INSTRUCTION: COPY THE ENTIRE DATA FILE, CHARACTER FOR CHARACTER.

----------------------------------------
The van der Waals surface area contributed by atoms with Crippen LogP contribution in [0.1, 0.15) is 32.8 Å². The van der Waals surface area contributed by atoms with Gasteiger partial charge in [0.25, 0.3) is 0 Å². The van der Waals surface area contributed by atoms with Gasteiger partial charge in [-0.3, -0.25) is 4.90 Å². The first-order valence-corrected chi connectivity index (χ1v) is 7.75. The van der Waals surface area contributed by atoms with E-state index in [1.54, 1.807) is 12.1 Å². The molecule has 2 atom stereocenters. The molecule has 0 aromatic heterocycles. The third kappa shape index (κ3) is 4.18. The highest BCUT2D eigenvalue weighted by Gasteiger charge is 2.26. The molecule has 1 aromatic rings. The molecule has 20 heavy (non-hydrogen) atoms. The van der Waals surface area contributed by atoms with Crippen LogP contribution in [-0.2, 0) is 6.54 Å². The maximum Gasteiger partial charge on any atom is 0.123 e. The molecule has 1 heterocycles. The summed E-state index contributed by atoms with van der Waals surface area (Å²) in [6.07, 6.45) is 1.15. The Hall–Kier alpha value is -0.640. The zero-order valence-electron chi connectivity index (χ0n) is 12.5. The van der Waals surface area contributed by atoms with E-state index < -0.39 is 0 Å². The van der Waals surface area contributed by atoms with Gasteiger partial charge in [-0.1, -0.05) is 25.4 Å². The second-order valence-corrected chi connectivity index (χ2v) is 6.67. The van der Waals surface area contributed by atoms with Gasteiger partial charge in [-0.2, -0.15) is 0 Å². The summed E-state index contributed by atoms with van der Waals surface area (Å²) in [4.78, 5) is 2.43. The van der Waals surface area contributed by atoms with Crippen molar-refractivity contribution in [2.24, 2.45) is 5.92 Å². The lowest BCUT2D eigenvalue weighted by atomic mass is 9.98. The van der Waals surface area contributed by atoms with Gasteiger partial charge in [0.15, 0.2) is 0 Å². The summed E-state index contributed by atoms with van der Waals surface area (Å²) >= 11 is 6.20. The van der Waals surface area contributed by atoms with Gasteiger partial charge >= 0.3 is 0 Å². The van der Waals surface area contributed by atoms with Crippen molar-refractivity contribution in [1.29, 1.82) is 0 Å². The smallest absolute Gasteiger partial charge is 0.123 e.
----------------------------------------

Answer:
The van der Waals surface area contributed by atoms with Crippen LogP contribution in [0.1, 0.15) is 32.8 Å². The van der Waals surface area contributed by atoms with Gasteiger partial charge in [0.25, 0.3) is 0 Å². The van der Waals surface area contributed by atoms with Gasteiger partial charge in [-0.3, -0.25) is 4.90 Å². The first-order valence-corrected chi connectivity index (χ1v) is 7.75. The van der Waals surface area contributed by atoms with E-state index in [1.54, 1.807) is 12.1 Å². The molecule has 2 atom stereocenters. The molecule has 0 aromatic heterocycles. The third kappa shape index (κ3) is 4.18. The highest BCUT2D eigenvalue weighted by Gasteiger charge is 2.26. The molecule has 1 aromatic rings. The molecule has 20 heavy (non-hydrogen) atoms. The van der Waals surface area contributed by atoms with Crippen LogP contribution in [-0.2, 0) is 6.54 Å². The maximum Gasteiger partial charge on any atom is 0.123 e. The molecule has 1 heterocycles. The summed E-state index contributed by atoms with van der Waals surface area (Å²) in [6.07, 6.45) is 1.15. The Hall–Kier alpha value is -0.640. The zero-order valence-electron chi connectivity index (χ0n) is 12.5. The van der Waals surface area contributed by atoms with E-state index < -0.39 is 0 Å². The van der Waals surface area contributed by atoms with Gasteiger partial charge in [-0.1, -0.05) is 25.4 Å². The second-order valence-corrected chi connectivity index (χ2v) is 6.67. The van der Waals surface area contributed by atoms with Gasteiger partial charge in [-0.2, -0.15) is 0 Å². The summed E-state index contributed by atoms with van der Waals surface area (Å²) in [4.78, 5) is 2.43. The van der Waals surface area contributed by atoms with Crippen molar-refractivity contribution in [2.24, 2.45) is 5.92 Å². The lowest BCUT2D eigenvalue weighted by atomic mass is 9.98. The van der Waals surface area contributed by atoms with Gasteiger partial charge in [0.15, 0.2) is 0 Å². The summed E-state index contributed by atoms with van der Waals surface area (Å²) >= 11 is 6.20. The van der Waals surface area contributed by atoms with Gasteiger partial charge >= 0.3 is 0 Å². The van der Waals surface area contributed by atoms with Crippen molar-refractivity contribution in [1.29, 1.82) is 0 Å². The smallest absolute Gasteiger partial charge is 0.123 e.